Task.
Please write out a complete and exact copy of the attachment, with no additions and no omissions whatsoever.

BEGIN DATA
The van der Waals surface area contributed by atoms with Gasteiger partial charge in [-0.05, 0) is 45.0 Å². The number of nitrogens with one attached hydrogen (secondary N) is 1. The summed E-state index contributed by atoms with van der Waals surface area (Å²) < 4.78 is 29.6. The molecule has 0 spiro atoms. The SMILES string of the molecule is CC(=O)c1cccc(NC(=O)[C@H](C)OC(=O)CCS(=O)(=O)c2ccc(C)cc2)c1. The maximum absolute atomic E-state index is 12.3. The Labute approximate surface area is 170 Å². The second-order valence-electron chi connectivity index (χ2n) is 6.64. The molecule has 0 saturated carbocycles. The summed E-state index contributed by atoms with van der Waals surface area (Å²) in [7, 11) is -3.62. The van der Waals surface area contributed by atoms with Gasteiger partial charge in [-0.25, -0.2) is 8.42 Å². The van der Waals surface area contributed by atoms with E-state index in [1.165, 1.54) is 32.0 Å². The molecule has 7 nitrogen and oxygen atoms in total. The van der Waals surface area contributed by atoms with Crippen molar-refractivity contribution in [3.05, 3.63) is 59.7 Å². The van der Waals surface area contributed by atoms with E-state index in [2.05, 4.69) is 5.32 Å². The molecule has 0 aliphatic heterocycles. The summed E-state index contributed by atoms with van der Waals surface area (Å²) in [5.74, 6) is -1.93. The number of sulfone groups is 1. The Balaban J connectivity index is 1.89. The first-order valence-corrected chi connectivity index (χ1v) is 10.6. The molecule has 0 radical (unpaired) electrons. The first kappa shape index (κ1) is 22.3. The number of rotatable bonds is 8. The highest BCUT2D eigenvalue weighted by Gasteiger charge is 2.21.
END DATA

The van der Waals surface area contributed by atoms with Gasteiger partial charge in [-0.05, 0) is 45.0 Å². The number of nitrogens with one attached hydrogen (secondary N) is 1. The summed E-state index contributed by atoms with van der Waals surface area (Å²) < 4.78 is 29.6. The molecule has 0 spiro atoms. The SMILES string of the molecule is CC(=O)c1cccc(NC(=O)[C@H](C)OC(=O)CCS(=O)(=O)c2ccc(C)cc2)c1. The maximum absolute atomic E-state index is 12.3. The Labute approximate surface area is 170 Å². The second-order valence-electron chi connectivity index (χ2n) is 6.64. The molecule has 0 saturated carbocycles. The summed E-state index contributed by atoms with van der Waals surface area (Å²) in [7, 11) is -3.62. The van der Waals surface area contributed by atoms with Gasteiger partial charge in [-0.25, -0.2) is 8.42 Å². The van der Waals surface area contributed by atoms with E-state index in [1.165, 1.54) is 32.0 Å². The molecule has 7 nitrogen and oxygen atoms in total. The van der Waals surface area contributed by atoms with Crippen molar-refractivity contribution in [3.05, 3.63) is 59.7 Å². The van der Waals surface area contributed by atoms with E-state index in [2.05, 4.69) is 5.32 Å². The molecule has 0 aliphatic heterocycles. The summed E-state index contributed by atoms with van der Waals surface area (Å²) in [5.74, 6) is -1.93. The number of sulfone groups is 1. The Balaban J connectivity index is 1.89. The first-order valence-corrected chi connectivity index (χ1v) is 10.6. The molecule has 0 radical (unpaired) electrons. The first kappa shape index (κ1) is 22.3. The number of rotatable bonds is 8. The highest BCUT2D eigenvalue weighted by Gasteiger charge is 2.21.